News Release

New report shows the importance of foreign-born talent to the U.S. STEM workforce

Prevalence of workers in STEM occupations, by foreign-born and citizenship status: 2021

Prevalence of workers in STEM occupations, by foreign-born and citizenship status: 2021 (Credit and Larger Version)

May 30, 2024

The science, technology, engineering, and mathematics (STEM) workforce consists of 36.8 million U.S. workers, accounting for 24% of the total U.S. workforce. Between 2011 and 2021, the percentage of workers in STEM occupations increased from 22% to 24% of U.S. workers. More than half of these workers (52%) did not have a bachelor’s degree and were therefore classified as the skilled technical workforce (STW). Employment rates for STEM workers decreased less between 2019 and 2021 (88% to 86%) than non-STEM workers (83% to 79%).

These and similar trends are in The STEM Labor Force: Scientists, Engineers, and Skilled Technical Workers report that the National Science Board published today. This report is part of the 2024 edition of the congressionally mandated Science and Engineering Indicators report on the state of the U.S. science and engineering enterprise, prepared by the National Center for Science and Engineering Statistics under NSB guidance.

Another trend presented in the report is related to foreign-born workers in STEM occupations. In 2021, the proportion of foreign-born workers in STEM occupations (26%) was greater than the proportion of U.S.-born workers (24%), with more naturalized citizens in S&E-related occupations (11%) than noncitizens (5%) or U.S.-born citizens (9%).

“The U.S. excels at drawing top STEM talent from around the world,” says NSB member Julia Phillips. “Going forward, it’s vital that we cultivate the diversity of our domestic STEM talent, while strengthening our capacity to attract and retain international students and professionals.”

The STEM workforce is important to remaining competitive in the global economy, and many businesses rely on contributions from the STEM workforce. STEM workers play a key role in innovation and technological advancement and facilitate turning these advancements into useful products and services that contribute to tangible economic and societal benefits.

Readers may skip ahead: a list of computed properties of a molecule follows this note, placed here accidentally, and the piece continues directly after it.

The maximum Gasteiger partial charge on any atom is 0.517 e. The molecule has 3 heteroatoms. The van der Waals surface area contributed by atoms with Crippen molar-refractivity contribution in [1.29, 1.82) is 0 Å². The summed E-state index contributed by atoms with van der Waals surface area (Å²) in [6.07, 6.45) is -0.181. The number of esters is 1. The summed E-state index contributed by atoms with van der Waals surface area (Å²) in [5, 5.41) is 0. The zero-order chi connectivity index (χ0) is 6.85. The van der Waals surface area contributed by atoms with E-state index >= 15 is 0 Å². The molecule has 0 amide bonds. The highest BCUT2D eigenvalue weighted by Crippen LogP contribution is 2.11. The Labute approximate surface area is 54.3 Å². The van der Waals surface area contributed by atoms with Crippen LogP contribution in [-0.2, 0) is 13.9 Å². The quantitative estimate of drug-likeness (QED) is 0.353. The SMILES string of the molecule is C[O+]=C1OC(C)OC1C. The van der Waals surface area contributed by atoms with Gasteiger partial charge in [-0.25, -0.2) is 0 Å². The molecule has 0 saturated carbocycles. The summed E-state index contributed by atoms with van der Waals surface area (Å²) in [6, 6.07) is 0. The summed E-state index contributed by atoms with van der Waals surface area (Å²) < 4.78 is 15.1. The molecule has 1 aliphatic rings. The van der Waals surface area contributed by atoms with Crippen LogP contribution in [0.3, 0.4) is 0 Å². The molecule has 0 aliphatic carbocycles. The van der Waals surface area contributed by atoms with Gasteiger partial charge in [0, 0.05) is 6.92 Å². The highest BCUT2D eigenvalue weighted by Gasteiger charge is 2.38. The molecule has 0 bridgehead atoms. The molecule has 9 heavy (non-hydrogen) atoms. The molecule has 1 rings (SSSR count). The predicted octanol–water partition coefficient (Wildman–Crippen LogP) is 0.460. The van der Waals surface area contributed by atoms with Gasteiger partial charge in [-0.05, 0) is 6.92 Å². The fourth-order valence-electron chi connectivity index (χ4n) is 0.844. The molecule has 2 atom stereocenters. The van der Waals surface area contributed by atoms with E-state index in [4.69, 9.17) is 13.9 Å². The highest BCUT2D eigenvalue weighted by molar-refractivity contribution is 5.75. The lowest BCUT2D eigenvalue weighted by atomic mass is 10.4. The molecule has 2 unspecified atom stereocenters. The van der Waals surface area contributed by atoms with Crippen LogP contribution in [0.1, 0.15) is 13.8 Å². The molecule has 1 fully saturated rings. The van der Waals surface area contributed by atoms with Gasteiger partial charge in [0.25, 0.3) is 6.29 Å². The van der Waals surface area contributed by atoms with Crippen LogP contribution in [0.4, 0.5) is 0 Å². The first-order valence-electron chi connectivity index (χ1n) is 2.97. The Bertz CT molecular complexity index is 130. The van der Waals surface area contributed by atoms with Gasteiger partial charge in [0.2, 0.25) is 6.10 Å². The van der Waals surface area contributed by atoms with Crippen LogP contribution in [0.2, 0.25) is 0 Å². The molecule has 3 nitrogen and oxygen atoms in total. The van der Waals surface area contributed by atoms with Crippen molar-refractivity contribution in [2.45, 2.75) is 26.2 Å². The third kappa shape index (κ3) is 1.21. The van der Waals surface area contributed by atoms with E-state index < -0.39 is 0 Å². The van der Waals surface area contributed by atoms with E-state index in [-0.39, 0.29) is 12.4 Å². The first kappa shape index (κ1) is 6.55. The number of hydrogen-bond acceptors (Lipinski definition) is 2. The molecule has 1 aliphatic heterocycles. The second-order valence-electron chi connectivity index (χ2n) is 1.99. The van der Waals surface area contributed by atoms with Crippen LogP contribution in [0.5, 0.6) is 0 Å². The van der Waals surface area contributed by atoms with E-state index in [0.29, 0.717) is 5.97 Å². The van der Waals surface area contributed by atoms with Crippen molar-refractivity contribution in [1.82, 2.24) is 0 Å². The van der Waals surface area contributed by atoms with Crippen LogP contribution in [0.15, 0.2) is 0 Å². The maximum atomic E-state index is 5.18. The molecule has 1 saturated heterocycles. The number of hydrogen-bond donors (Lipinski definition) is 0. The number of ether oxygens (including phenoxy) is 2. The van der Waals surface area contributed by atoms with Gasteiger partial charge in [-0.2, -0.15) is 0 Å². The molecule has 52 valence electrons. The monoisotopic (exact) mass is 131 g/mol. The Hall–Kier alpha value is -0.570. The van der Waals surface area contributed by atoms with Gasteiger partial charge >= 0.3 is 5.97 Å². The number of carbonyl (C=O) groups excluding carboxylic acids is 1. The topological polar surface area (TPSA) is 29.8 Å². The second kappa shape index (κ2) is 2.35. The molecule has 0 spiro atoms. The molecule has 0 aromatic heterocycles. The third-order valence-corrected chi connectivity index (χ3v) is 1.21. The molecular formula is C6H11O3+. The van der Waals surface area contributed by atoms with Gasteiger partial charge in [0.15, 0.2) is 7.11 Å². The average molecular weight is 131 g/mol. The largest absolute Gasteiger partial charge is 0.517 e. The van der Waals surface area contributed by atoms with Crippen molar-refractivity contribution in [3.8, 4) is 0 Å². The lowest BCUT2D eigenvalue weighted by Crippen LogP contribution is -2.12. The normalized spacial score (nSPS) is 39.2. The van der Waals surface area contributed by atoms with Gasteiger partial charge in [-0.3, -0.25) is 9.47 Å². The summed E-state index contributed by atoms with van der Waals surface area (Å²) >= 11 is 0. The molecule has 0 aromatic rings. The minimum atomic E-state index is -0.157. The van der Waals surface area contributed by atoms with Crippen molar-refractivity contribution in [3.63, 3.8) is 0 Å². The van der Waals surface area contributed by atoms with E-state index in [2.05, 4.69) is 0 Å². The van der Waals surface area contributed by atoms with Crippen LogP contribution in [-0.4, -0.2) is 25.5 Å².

Other Findings:

  • Median earnings for full-time, year-round workers in STEM occupations were about $19,100 per year more than those in non-STEM occupations in 2021.
  • In 2021, men outnumber women in most STEM occupational groups, except for S&E-related occupations, with about twice as many women as men.
  • STEM workers were disproportionately Asian and White in 2021, with the percentage of Black or African American (8% employed in STEM occupations vs. 11% overall) and Hispanic workers (15% employed in STEM vs. 18% overall) lower in STEM occupations than their percentage of the total workforce.

The STEM Labor Force: Scientists, Engineers, and Skilled Technical Workers is the last of the ten 2024 Science & Engineering Indicators reports that the NSB has published. 


About Science and Engineering Indicators

Science and Engineering Indicators is a congressionally mandated report on the state of the U.S. and international science and engineering enterprise. Indicators provides high-quality quantitative information on the enterprise in a series of reports and a data tool that provides state-level data.

About the NSB

The National Science Foundation Act of 1950 charged the NSB with two roles: to be the governing board of the NSF and an advisor to Congress and the President on policy matters related to STEM research and STEM education. Selected for their distinguished service and accomplishments in academia, government, and the private sector, the Board’s 24 presidentially appointed members are leaders in STEM research and education.

About the NCSES

NSF’s National Center for Science and Engineering Statistics (NCSES) is the nation's leading provider of statistical data on the U.S. science and engineering enterprise. As a principal federal statistical agency, NCSES serves as a clearinghouse for the collection, interpretation, analysis, and dissemination of objective science and engineering data.


Media Contact: Andrew Zeidell, National Science Board, (703) 292-2434,

The U.S. National Science Foundation propels the nation forward by advancing fundamental research in all fields of science and engineering. NSF supports research and people by providing facilities, instruments and funding to support their ingenuity and sustain the U.S. as a global leader in research and innovation. With a fiscal year 2023 budget of $9.5 billion, NSF funds reach all 50 states through grants to nearly 2,000 colleges, universities and institutions. Each year, NSF receives more than 40,000 competitive proposals and makes about 11,000 new awards. Those awards include support for cooperative research with industry, Arctic and Antarctic research and operations, and U.S. participation in international scientific efforts.

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